Jacques Rogge, President of the International Olympic Committee coordination commission monitoring Sydney’s progress for the 2008 Olympics, said the Sydney organizers had made mistakes but everything was ready for September 15, the day the Games begin. Rogge said only the 1994 Winter Games in Lillehammer were better prepared. And he was relieved that hotel accommodations would finally meet the demand. Rogge said transport and staff preparation are the two biggest challenges facing the Olympic organizers, while recruitment and training of a 125,000 person workforce seemed to be on track. According to Rogge international ticket sales were on a par with previous Games but he expected domestic sales to set an Olympic record.
Disgraced International Olympic Committee member Phil Coles will not be censured for running with the Olympic torch despite a recommendation not to do so. Coles was banned for two years from the IOC for accepting excessive hospitality by bid cities. But Coles says he will run his leg along Bondi Beach, which he is entitled to do as a three-time Australian Olympian in kayaking.
Business leaders in Sydney were told to “turn a blind eye” to long lunches during the 2000 Games. Margy Osmond, chief of the New South Wales State Chamber of Commerce also suggested casual dress codes and the use of television sets in offices so workers do not feel they have to stay at home to see, what for many was likely to be the experience of their lives. She also forecast that Sydney’s 4.5 million people would eat more takeaway food and take greater advantage of home delivery services and late-night shopping stores. And Maggie White from the Australian Tourist Commission said 111,000 international visitors expected in Sydney were likely to have two main interests outside the Games, trading Olympic pins and shopping.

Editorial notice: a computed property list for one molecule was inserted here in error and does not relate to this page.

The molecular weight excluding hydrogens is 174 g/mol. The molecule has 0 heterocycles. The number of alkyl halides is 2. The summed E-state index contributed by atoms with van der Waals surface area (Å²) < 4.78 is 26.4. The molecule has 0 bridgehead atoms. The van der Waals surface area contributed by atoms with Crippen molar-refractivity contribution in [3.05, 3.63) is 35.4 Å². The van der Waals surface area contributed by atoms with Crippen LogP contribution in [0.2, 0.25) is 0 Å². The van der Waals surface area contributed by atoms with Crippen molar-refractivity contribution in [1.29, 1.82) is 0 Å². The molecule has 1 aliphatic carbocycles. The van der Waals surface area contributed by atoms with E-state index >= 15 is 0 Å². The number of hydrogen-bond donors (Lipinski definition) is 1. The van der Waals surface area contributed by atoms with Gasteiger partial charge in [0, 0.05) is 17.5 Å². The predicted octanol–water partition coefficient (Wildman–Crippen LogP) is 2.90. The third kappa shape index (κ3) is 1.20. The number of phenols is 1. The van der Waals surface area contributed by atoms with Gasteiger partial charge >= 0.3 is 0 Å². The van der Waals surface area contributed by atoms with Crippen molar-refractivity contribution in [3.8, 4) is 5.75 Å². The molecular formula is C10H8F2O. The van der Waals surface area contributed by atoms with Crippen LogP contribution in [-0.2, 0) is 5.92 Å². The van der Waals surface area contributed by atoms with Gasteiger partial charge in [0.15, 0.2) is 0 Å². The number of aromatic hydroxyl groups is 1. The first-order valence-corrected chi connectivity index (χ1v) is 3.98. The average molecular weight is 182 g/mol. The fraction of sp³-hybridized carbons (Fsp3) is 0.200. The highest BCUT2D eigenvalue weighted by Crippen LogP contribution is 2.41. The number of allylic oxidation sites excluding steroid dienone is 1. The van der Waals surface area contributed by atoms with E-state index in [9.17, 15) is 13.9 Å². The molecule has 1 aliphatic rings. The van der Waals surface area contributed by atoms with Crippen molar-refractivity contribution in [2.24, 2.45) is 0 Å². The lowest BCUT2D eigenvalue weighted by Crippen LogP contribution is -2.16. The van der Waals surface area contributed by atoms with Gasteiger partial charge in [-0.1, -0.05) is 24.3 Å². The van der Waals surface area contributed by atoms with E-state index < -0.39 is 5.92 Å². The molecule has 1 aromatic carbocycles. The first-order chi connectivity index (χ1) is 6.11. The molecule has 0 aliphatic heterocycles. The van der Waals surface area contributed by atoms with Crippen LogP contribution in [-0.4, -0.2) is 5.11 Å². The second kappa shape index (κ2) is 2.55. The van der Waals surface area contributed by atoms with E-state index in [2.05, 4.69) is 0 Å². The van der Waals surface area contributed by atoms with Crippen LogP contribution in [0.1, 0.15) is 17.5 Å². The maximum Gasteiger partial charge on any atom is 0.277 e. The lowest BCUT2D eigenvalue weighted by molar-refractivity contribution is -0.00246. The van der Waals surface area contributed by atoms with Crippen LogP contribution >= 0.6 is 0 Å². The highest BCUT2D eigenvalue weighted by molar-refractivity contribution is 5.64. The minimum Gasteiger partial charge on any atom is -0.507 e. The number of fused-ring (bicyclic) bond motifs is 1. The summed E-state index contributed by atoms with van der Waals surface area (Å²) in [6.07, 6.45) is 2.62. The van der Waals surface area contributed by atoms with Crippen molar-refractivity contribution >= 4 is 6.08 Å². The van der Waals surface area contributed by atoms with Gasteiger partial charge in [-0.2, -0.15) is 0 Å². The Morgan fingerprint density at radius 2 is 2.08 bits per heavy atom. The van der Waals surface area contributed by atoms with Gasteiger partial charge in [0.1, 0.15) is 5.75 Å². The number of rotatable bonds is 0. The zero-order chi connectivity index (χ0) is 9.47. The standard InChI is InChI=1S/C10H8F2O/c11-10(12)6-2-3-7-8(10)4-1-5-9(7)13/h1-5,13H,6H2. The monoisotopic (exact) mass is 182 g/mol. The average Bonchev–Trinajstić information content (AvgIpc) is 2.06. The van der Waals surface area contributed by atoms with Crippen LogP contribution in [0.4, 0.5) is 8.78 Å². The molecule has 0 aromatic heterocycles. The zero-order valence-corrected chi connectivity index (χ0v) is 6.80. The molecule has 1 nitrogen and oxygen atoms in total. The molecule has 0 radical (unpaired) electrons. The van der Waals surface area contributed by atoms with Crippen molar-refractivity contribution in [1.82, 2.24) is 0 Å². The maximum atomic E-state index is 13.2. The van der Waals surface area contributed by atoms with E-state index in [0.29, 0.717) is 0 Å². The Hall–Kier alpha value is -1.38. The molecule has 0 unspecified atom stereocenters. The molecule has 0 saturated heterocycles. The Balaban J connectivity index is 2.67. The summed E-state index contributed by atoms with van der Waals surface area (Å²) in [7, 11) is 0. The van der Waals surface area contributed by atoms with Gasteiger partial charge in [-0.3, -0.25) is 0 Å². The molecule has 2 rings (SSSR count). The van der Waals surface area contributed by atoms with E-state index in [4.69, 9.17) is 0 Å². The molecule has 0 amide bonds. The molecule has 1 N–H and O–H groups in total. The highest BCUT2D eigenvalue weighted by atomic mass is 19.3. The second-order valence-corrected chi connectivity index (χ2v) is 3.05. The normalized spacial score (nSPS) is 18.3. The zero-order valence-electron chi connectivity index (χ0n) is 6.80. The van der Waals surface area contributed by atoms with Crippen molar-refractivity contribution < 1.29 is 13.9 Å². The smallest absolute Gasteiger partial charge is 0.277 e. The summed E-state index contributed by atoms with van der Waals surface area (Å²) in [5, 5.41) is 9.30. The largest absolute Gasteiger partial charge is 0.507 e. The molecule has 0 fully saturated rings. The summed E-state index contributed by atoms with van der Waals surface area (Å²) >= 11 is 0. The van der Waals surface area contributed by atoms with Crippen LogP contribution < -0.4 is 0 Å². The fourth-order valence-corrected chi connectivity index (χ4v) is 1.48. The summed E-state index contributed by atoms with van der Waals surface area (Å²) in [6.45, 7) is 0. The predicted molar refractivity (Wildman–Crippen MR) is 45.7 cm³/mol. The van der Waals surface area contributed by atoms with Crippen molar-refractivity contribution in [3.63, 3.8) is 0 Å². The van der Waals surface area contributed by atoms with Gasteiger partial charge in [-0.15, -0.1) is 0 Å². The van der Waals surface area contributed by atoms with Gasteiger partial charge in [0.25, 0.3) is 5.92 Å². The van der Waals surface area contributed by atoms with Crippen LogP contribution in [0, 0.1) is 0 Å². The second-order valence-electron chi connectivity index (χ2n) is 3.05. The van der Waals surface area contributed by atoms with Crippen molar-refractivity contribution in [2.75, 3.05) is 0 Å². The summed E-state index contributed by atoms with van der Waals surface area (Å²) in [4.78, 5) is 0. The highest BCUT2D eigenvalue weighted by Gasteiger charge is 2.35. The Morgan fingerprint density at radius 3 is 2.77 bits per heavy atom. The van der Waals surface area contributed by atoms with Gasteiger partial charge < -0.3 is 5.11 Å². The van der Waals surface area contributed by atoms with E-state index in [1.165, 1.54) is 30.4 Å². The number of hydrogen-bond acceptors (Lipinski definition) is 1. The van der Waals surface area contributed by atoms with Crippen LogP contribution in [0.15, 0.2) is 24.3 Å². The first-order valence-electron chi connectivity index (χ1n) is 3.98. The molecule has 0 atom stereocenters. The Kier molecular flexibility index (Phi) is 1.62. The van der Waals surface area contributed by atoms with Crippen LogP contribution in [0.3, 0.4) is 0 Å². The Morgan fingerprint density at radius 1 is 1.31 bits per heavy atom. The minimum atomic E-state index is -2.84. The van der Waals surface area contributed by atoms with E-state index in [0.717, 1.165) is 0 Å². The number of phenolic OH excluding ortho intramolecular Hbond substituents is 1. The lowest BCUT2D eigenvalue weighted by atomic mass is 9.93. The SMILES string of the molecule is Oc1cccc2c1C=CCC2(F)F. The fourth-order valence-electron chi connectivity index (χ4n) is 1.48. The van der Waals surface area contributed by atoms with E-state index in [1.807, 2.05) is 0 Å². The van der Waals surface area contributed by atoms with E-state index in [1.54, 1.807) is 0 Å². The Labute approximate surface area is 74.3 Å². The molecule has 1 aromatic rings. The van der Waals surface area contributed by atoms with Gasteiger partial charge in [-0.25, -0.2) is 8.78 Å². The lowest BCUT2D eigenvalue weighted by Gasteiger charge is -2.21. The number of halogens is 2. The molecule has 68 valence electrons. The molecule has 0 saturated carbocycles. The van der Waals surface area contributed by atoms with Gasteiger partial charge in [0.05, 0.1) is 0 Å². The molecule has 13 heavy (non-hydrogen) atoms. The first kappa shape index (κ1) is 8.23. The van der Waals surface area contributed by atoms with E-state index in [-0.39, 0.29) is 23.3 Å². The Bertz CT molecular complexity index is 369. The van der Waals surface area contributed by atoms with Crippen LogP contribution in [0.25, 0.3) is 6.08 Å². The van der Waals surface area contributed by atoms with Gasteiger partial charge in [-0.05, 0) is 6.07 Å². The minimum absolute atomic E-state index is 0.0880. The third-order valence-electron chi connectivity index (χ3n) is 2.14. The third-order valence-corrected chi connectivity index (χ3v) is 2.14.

Ron Christie, head of Sydney’s rail system, said rail network problems are unlikely to be solved before the Games, but despite problems, it would cope with the pressure of a 19 hour-a-day peak service for 19 days. Use of Sydney’s rail system would increase from 2,400 services on weekends and 3,000 on weekdays to 3,600 during the Games. But he warned that trains would be constantly crowded, delays would occur and problems would happen.
Thirsty? The Coca-Cola Co. said it would have new policies in place on the use of ozone-depleting hydrofluorocarbons (HFC’s) in refrigeration by the 2004 Olympics. Greenpeace has targeted the company accusing Coke of breaking “Green Games” environmental guidelines, including bans on HFC’s at Olympic sites. The guidelines formed an integral part of Sydney’s Olympic bid. Greenpeace CEO Thilo Bode wrote to officially congratulate the company and said its new refrigeration policy could be one of the most important legacies of Sydney’s Olympic Games. Greenpeace said it hopes to continue working with Coke to overcome any hurdles in delivering its new policy and to work with other companies as well.